A power-efficient engine that can disentangle the visual attributes of objects
Most humans are innately able to identify the individual attributes of sensory stimuli, such as objects they are seeing, sounds they are hearing, and so on. While artificial intelligence (AI) tools have become increasingly better at recognizing specific objects in images or other stimuli, they are often unable to disentangle their individual attributes (e.g., their color, size, etc.).
Researchers at IBM Research Zürich and ETH Zürich recently developed a computationally efficient engine that unscrambles the separate attributes of a visual stimulus. This engine, introduced in a paper in Nature Nanotechnology, could ultimately help to tackle complex real-world problems faster and more efficiently.
"We have been working on developing the concept of neuro-vector-symbolic architecture (NVSA), which offers both perception and reasoning capabilities in a single framework," Abbas Rahimi, one of the researchers who carried out the study, told Tech Xplore. "In a NVSA, visual perception is partly done by a deep net in which the resulting representations are entangled in complex ways, which may be suitable for a specific task but make it difficult to generalize to slightly different situations. For instance, an entangled representation of a 'red small triangle' cannot reveal the conceptual attributes of the object such as its color, size, type, etc."
To overcome the limitations of existing NVSA architectures, Rahimi and his colleagues set out to create a new engine that could disentangle the visual representations of objects in images, representing their attributes separately. This engine, dubbed "in-memory factorizer," is based on a variant of recurrent neural networks called resonator networks, which can iteratively solve a special form of factorization problem.
"In this elegant mathematical form, the attribute values and their entanglements are represented via high-dimensional holographic vectors," Rahimi explained. "They are holographic because the encoded information is equally distributed over all the components of the vector. In the resonator networks, these holographic representations are iteratively manipulated by the operators of vector-symbolic architectures to solve the factorization problem."
A resonator network is a type of recurrent neural network designed to solve factorization problems (i.e., problems that entail splitting one whole number into smaller factors that, when multiplied, produce the original number). While resonator networks have proved to be effective for tackling many simple factorization problems, they typically suffer from two key limitations.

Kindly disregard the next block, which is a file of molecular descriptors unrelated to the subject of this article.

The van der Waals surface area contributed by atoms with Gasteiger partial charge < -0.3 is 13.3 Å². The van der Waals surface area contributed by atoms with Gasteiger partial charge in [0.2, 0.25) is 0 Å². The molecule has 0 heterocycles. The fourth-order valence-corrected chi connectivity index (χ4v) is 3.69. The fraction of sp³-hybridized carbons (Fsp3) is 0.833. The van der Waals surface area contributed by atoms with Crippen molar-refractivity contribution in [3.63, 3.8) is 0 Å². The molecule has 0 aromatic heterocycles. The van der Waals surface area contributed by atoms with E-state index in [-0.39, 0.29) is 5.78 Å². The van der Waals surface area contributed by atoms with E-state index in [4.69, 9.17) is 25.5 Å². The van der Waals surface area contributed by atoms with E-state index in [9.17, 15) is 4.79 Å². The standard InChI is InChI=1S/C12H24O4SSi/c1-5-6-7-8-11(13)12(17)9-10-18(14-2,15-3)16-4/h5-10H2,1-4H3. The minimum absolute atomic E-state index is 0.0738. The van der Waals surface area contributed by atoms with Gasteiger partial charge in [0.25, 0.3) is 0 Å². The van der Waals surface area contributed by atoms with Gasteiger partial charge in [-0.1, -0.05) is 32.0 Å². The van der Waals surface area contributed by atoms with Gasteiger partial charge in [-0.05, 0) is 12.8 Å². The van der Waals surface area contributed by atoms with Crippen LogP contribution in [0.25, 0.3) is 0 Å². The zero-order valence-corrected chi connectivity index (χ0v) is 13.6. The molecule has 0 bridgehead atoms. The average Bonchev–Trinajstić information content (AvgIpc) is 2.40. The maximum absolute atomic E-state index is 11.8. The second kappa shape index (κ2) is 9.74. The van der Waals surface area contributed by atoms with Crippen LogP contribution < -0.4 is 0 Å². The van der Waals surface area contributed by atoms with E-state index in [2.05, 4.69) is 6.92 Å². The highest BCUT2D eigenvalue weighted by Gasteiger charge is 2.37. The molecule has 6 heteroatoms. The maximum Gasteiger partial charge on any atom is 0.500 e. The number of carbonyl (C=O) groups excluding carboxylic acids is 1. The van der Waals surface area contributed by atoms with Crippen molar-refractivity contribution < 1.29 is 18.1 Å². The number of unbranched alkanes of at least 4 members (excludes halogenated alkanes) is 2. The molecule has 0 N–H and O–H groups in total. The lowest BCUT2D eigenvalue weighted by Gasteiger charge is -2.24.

First, these networks are vulnerable to entering an "infinite loop of search," a phenomenon known as limit cycles. In addition, resonator networks are often unable to rapidly and efficiently solve large problems that involve several factors. The engine created by Rahimi and his colleagues addresses and overcomes both of these limitations.
"Our in-memory factorizer enriches the resonator networks on analog in-memory computing (AIMC) hardware by naturally harnessing intrinsic memristive device noise to prevent the resonator networks from getting stuck in the limit cycles," Rahimi said. "This intrinsic device stochasticity, based on a phase-change material, upgrades a deterministic resonator network to a stochastic resonator network by permitting noisy computations to be performed in every single iteration. Furthermore, our in-memory factorizer introduces threshold-based nonlinear activations and convergence detection."
As part of their recent study, the researchers created a prototype of their engine using two in-memory computing chips. These chips were based on phase-change memristive devices, promising systems that can both perform computations and store information.
"The experimental AIMC hardware setup contains two phase-change memory cores, each with 256 × 256 unit cells to perform matrix-vector multiplication (MVM) and transposed MVM with a high degree of parallelism and in constant time," Rahimi said. "In effect, our in-memory factorizer reduces the computational time complexity of vector factorization to merely the number of iterations."
In initial evaluations, the in-memory factorizer created by Rahimi and his colleagues achieved highly promising results, solving problems at least five times larger and more complex than those that could be solved using a conventional system based on resonator networks. Remarkably, their engine can also solve these problems faster and consuming less computational power.
"A breakthrough finding of our study is that the inevitable stochasticity presented in AIMC hardware is not a curse but a blessing," Rahimi said. "When coupled with thresholding techniques, this stochasticity could pave the way for solving at least five orders of magnitude larger combinatorial problems which were previously unsolvable within the given constraints."
In the future, the new factorization engine created by this team of researchers could be used to reliably disentangle the individual visual attributes of objects in images captured by cameras or other sensors. It could also be applied to other complex factorization problems, opening exciting new avenues in AI research.
"The massive number of computationally expensive MVM operations involved during factorization is accelerated by our in-memory factorizer," Rahimi added. "Next, we are looking to design and test large scale AIMC hardware capable of performing larger MVMs."
More information: Jovin Langenegger et al, In-memory factorization of holographic perceptual representations, Nature Nanotechnology (2023). DOI: 10.1038/s41565-023-01357-8
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